Here are a few clips from my college years at the student newspaper, The Northeastern News. My news editor went on to eventually write for places like the Wall Street Journal, so I like to think I had one of the best reporter brains early on, guiding us newbies.
This place is where I learned how to write lead sentences and incorporate transitions. I discovered and explored angles of stories. I learned about balance and fairness.
The editor would stand up among a dozen or so reporters and assign stories. We would learn to report on various topics, even if we had little or no knowledge of the topic. Back then, we had notebooks and pencils and scribbled really fast.
Often, we’d be carrying mini tape recorders, hoping our batteries still worked so we could rewind interviews and forum events over and over again on deadline in hopes of getting quotes and context right.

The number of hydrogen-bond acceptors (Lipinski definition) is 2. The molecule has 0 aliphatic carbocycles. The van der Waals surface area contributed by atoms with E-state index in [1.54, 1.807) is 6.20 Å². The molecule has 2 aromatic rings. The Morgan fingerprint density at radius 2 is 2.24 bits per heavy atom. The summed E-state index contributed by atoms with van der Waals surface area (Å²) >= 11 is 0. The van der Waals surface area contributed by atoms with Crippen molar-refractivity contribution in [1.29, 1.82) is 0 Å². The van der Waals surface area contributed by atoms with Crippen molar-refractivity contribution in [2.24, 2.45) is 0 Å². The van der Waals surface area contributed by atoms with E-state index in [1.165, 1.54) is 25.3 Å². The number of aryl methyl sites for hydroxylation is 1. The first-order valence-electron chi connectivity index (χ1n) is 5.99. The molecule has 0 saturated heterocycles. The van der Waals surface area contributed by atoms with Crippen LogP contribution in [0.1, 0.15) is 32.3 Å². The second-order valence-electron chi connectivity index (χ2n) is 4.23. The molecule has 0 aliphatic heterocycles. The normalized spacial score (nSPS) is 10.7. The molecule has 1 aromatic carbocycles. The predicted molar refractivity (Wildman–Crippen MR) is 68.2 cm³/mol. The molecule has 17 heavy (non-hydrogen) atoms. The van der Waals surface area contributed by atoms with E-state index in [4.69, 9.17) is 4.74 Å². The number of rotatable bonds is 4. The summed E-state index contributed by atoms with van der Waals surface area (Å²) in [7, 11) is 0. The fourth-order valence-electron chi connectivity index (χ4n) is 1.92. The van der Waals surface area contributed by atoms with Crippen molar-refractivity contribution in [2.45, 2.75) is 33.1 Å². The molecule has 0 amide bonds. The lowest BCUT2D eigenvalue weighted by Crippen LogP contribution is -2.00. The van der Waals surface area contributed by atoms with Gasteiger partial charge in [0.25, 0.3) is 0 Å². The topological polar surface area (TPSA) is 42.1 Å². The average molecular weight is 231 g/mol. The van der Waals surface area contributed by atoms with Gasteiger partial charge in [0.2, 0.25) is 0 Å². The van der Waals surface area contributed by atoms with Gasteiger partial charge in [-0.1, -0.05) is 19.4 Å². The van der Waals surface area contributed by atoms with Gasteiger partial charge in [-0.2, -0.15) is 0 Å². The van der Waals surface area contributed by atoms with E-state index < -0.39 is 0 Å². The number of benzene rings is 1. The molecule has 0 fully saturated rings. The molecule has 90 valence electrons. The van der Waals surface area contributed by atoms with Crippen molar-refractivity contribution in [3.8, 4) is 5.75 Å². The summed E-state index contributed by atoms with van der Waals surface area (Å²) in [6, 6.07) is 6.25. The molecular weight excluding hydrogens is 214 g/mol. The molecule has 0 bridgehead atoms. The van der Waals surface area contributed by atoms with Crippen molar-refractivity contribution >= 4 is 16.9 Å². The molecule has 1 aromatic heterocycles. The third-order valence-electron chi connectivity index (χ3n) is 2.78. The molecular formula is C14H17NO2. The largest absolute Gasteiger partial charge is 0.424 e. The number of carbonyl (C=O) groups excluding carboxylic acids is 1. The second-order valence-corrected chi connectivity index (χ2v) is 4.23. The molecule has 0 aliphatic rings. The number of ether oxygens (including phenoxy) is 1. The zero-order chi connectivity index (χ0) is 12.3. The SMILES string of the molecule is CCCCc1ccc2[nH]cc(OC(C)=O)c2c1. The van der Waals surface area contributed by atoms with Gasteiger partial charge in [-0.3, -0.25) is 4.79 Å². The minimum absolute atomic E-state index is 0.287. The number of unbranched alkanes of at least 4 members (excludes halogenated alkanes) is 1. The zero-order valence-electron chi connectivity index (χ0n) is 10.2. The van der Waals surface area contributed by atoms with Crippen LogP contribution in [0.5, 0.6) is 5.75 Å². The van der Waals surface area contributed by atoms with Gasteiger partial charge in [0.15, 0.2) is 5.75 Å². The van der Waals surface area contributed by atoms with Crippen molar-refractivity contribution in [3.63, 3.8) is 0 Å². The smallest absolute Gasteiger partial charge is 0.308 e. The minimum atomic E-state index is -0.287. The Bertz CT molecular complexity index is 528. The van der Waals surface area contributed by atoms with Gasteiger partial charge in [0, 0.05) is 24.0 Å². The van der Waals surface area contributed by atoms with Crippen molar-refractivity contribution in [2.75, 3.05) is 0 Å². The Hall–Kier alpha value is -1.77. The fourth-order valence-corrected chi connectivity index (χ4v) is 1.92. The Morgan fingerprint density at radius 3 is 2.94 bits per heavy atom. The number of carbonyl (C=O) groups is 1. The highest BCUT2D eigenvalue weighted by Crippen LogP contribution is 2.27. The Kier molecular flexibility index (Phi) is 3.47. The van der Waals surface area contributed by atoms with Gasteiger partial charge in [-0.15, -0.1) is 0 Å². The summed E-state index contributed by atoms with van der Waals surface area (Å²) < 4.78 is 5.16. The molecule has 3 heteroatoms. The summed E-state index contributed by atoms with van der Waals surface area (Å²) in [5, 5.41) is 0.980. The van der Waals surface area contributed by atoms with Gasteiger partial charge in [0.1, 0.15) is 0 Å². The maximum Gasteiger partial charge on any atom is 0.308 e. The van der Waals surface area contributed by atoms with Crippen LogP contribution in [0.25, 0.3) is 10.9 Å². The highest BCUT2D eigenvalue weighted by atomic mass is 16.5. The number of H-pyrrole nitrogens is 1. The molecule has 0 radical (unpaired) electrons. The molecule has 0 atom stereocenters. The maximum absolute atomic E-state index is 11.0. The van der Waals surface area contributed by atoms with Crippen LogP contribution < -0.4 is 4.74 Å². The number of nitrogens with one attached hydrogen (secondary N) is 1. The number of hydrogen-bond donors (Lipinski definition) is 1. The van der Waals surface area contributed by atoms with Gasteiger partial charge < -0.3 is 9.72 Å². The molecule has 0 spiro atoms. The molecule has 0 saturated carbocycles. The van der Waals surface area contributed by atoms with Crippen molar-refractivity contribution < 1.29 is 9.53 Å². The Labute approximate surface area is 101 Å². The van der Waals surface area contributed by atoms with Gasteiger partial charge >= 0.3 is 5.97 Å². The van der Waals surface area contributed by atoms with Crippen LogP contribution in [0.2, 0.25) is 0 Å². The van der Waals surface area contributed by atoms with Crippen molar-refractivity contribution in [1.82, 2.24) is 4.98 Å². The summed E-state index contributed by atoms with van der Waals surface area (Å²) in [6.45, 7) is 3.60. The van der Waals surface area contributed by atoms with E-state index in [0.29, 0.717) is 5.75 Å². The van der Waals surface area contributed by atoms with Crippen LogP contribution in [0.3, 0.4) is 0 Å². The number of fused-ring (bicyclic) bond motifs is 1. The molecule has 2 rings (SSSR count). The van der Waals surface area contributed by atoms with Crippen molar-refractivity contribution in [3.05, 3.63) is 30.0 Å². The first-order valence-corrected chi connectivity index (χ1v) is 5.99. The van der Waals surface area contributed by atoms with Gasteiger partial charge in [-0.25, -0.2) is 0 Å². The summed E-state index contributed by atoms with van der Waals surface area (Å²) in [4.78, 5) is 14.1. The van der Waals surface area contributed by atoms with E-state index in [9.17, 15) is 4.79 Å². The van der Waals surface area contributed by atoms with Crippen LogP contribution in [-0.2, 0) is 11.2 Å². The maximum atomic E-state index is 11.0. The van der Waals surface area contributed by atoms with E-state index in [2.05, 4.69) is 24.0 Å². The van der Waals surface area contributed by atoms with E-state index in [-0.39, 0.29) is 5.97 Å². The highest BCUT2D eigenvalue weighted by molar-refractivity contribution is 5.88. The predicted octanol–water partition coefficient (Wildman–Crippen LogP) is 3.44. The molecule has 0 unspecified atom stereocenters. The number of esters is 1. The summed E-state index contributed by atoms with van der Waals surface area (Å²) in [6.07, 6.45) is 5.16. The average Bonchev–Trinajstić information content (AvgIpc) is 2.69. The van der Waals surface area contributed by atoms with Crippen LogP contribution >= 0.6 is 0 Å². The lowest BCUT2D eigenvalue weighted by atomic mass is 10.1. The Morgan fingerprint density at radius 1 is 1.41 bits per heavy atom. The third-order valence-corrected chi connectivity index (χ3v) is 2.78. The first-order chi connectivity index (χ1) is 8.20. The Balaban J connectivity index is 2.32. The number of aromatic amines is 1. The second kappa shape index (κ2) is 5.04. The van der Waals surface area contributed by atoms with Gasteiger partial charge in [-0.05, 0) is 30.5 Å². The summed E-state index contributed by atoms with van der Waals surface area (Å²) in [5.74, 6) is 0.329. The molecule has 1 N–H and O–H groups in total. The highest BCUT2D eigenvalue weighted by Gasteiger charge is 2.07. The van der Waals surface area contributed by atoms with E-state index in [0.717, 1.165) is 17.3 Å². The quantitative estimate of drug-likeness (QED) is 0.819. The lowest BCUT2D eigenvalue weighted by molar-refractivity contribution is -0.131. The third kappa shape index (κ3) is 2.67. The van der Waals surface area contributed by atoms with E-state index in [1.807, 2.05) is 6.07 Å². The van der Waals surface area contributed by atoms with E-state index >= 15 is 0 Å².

In time, my friends and I could pitch our own ideas and this is where the fun really began. We’d get VIP backstage passes to concerts with first row privileges for taking pictures, like at the KISS 108 FM radio station’s all-day pop and rock concert. I dreamed of working at a fashion magazine and pitched a fashion column called Fashion Glimpse, which gave me creative freedom.
We balanced college coursework with newspaper deadlines and learned all the basic lessons of reporting. Back then articles were pasted up on boards and pictures were sized. This was way before desktop publishing made shipping issues faster and more efficient. No matter what the effort to get it done, there was no greater feeling than seeing the final article come out, straight from the printer, in newspaper stacks around campus.